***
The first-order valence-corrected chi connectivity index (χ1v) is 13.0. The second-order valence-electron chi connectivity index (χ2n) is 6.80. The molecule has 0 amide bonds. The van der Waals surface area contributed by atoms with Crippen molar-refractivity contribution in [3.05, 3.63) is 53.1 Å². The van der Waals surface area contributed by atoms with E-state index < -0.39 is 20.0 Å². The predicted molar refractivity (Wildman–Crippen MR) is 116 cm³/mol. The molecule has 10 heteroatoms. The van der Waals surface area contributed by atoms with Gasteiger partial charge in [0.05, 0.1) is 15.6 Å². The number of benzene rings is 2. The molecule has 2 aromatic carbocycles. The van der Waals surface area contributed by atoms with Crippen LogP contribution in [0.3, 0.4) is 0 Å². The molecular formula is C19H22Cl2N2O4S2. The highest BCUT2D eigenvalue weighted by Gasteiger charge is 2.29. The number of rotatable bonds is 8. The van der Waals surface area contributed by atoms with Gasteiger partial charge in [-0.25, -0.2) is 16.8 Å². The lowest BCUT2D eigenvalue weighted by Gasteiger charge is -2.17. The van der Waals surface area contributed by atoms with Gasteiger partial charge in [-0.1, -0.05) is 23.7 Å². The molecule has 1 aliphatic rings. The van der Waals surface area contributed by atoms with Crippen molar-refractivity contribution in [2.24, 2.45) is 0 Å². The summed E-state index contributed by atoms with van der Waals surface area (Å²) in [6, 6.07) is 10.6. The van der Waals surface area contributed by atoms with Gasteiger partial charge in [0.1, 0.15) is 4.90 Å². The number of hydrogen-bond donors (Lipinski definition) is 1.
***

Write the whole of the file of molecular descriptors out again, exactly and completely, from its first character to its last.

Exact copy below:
The first-order valence-corrected chi connectivity index (χ1v) is 13.0. The second-order valence-electron chi connectivity index (χ2n) is 6.80. The molecule has 0 amide bonds. The van der Waals surface area contributed by atoms with Crippen molar-refractivity contribution in [3.05, 3.63) is 53.1 Å². The van der Waals surface area contributed by atoms with E-state index < -0.39 is 20.0 Å². The predicted molar refractivity (Wildman–Crippen MR) is 116 cm³/mol. The molecule has 10 heteroatoms. The van der Waals surface area contributed by atoms with Gasteiger partial charge in [0.05, 0.1) is 15.6 Å². The number of benzene rings is 2. The molecule has 2 aromatic carbocycles. The van der Waals surface area contributed by atoms with Crippen LogP contribution in [0.3, 0.4) is 0 Å². The molecular formula is C19H22Cl2N2O4S2. The highest BCUT2D eigenvalue weighted by Gasteiger charge is 2.29. The number of rotatable bonds is 8. The van der Waals surface area contributed by atoms with Gasteiger partial charge in [-0.25, -0.2) is 16.8 Å². The lowest BCUT2D eigenvalue weighted by Gasteiger charge is -2.17. The van der Waals surface area contributed by atoms with Gasteiger partial charge in [-0.1, -0.05) is 23.7 Å². The molecule has 1 aliphatic rings. The van der Waals surface area contributed by atoms with Crippen molar-refractivity contribution in [2.24, 2.45) is 0 Å². The summed E-state index contributed by atoms with van der Waals surface area (Å²) in [6, 6.07) is 10.6. The van der Waals surface area contributed by atoms with Gasteiger partial charge in [0.1, 0.15) is 4.90 Å². The number of hydrogen-bond donors (Lipinski definition) is 1.